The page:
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A sermon preached at Niles Discovery Church, Fremont, California,
on Sunday, November 25, 2018, by the Rev. Jeffrey Spencer.
Scripture:  Matthew 6:25-33
Copyright © 2018 by Jeffrey S. Spencer

Many of you know I have a practice of writing a prayer of thanksgiving almost every night and posting it on my Facebook timeline.  I also post the prayer on a Tumblr (a blogging platform) that I reserve only for these prayers.  I suspect I’m an atypical Tumblr blogger in that I only follow a handful of other Tumblrs.  There’s an architecture Tumblr I follow because he posts beautiful photos and I love architecture.  I follow the National Public Radio Tumblr, though I’ve probably heard on the radio 90% of the stories they post.  And I follow a Tumblr called, “Humans of New York.”

Humans of New York” typically posts once a day – a picture of someone in New York and a paragraph-length quote from that person.  Last Monday, this was the picture posted.  And this was the quote that went with the picture:

“My wife urged me to take this little trip to New York so that I can clear my head.  It’s just for two days.  But my leash has been so short lately that it feels like an eternity.  Part of me definitely died when our daughter was born.  I was always a free spirited person.  I traveled a lot.  I never had a boss.  I had all the choices in the world.  But a lot of that disappeared in order to make things possible for my daughter.  I watch her during the day.  And I’m not mad about it.  This is the happiest time of my life.  It would be great if my daughter was here right now.  It’d be so fun to watch her run around the park.  But I’d also be worried about her safety.  And the diaper bag.  And the car seat.  And the stroller.  And our next meal.  And our next place to stay.  There’s always a flickering flame of worry that doesn’t go away.…”[1]

I suspect that his words resonate with the experiences of many of you who have children, be they grown or still at home.  “There’s always a flickering flame of worry that doesn’t go away.”

This truth spoken by this anonymous human in New York contrasts sharply with the words of Jesus in today’s gospel reading.  “… do not worry about your life … can any of your worrying add a single hour to the span of your life?… Therefore, do not worry.”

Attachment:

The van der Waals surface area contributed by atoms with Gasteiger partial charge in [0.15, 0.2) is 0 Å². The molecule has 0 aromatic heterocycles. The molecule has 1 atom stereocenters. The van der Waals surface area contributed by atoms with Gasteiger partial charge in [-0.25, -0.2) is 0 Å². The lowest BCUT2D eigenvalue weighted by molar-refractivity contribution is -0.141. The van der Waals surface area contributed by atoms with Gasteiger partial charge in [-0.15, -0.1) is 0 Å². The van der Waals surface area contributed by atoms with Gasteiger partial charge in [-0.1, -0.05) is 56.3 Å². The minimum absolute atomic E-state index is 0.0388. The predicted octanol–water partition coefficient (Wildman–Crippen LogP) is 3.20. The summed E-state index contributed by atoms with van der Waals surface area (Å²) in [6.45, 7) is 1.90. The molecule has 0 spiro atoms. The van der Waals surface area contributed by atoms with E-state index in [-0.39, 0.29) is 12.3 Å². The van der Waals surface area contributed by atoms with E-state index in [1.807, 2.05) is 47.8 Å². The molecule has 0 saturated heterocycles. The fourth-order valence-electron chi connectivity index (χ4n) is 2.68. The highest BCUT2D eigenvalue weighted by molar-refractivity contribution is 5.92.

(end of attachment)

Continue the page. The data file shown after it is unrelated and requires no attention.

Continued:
It seems to me that telling someone, “Don’t worry!” is a little like telling someone, “Don’t think of a pink elephant!”  Or at least it’s about a ridiculous.  Worrying is a normal part of life.  It can be an outgrowth of love – love for self and love for others.  Our human of New York has that constant “flickering flame of worry” because he loves his daughter.

So, what do we make of Jesus’ words?

I would start here:  love is not the only source of worry.  Greed can also be a source of worry.  And I’m not just talking about our own personal greed being a source of worry, though it can be that, too.  We can worry about not having enough or of losing what we have.  I think Jesus is addressing this specific worry.  Don’t worry about having enough food or about having fancy clothing to wear, he tells the people listing to his “Sermon on the Mount.”  And I admit to this worry – not for today or even for this decade.  I worry about it in retirement.  Not often, but sometimes I wonder if I will have the resources to make ends meet into my 90s.

The other greed that I was thinking about is corporate greed.  It actually harnesses worry to feed itself.  Corporations advertise to get us to think we need something so we’ll buy it.  There are three basic tools advertising uses to produce that sense of need:  fear, fantasy, and lies.  Fear is especially effective.  Typically, it’s a low-grade fear – you know, worry.  “This is such an awesome movie! Don’t miss it!” the advertisement tells us.  That pitch is actually working on our fear, in particular our fear of missing out.  Similarly, advertising targeting parents will manipulate their fear that they might be bad at it, and then offers their product as a solution.